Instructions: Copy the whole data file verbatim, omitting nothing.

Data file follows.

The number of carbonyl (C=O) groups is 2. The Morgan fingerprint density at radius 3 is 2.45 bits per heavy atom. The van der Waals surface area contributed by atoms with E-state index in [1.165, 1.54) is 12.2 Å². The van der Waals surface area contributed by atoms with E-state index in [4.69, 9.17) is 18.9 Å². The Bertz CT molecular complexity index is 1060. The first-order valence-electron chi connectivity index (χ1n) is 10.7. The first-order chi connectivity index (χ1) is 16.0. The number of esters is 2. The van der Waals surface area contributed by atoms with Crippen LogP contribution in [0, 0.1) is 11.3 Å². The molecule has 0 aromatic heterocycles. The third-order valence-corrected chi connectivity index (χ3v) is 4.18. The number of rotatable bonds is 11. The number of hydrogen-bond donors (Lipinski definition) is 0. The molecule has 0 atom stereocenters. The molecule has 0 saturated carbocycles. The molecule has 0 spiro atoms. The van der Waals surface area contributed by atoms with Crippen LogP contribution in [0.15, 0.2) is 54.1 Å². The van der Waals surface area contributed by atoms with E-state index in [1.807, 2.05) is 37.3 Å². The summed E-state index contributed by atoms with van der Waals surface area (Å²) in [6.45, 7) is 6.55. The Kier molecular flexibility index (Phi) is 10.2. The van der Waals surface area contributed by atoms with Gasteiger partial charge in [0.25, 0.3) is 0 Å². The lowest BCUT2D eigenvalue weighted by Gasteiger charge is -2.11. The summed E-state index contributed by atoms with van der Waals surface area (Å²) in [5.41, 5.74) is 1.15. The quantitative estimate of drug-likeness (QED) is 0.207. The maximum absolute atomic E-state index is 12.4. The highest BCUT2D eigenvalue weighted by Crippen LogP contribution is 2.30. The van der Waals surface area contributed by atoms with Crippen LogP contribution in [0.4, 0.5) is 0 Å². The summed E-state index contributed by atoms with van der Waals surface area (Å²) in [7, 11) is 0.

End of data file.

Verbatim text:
The number of carbonyl (C=O) groups is 2. The Morgan fingerprint density at radius 3 is 2.45 bits per heavy atom. The van der Waals surface area contributed by atoms with E-state index in [1.165, 1.54) is 12.2 Å². The van der Waals surface area contributed by atoms with E-state index in [4.69, 9.17) is 18.9 Å². The Bertz CT molecular complexity index is 1060. The first-order valence-electron chi connectivity index (χ1n) is 10.7. The first-order chi connectivity index (χ1) is 16.0. The number of esters is 2. The van der Waals surface area contributed by atoms with Crippen LogP contribution in [0, 0.1) is 11.3 Å². The molecule has 0 aromatic heterocycles. The third-order valence-corrected chi connectivity index (χ3v) is 4.18. The number of rotatable bonds is 11. The number of hydrogen-bond donors (Lipinski definition) is 0. The molecule has 0 atom stereocenters. The molecule has 0 saturated carbocycles. The molecule has 0 spiro atoms. The van der Waals surface area contributed by atoms with Crippen LogP contribution in [0.15, 0.2) is 54.1 Å². The van der Waals surface area contributed by atoms with E-state index in [1.807, 2.05) is 37.3 Å². The summed E-state index contributed by atoms with van der Waals surface area (Å²) in [6.45, 7) is 6.55. The Kier molecular flexibility index (Phi) is 10.2. The van der Waals surface area contributed by atoms with Gasteiger partial charge in [0.25, 0.3) is 0 Å². The lowest BCUT2D eigenvalue weighted by Gasteiger charge is -2.11. The summed E-state index contributed by atoms with van der Waals surface area (Å²) in [5.41, 5.74) is 1.15. The quantitative estimate of drug-likeness (QED) is 0.207. The maximum absolute atomic E-state index is 12.4. The highest BCUT2D eigenvalue weighted by Crippen LogP contribution is 2.30. The van der Waals surface area contributed by atoms with Crippen LogP contribution in [0.4, 0.5) is 0 Å². The summed E-state index contributed by atoms with van der Waals surface area (Å²) in [7, 11) is 0.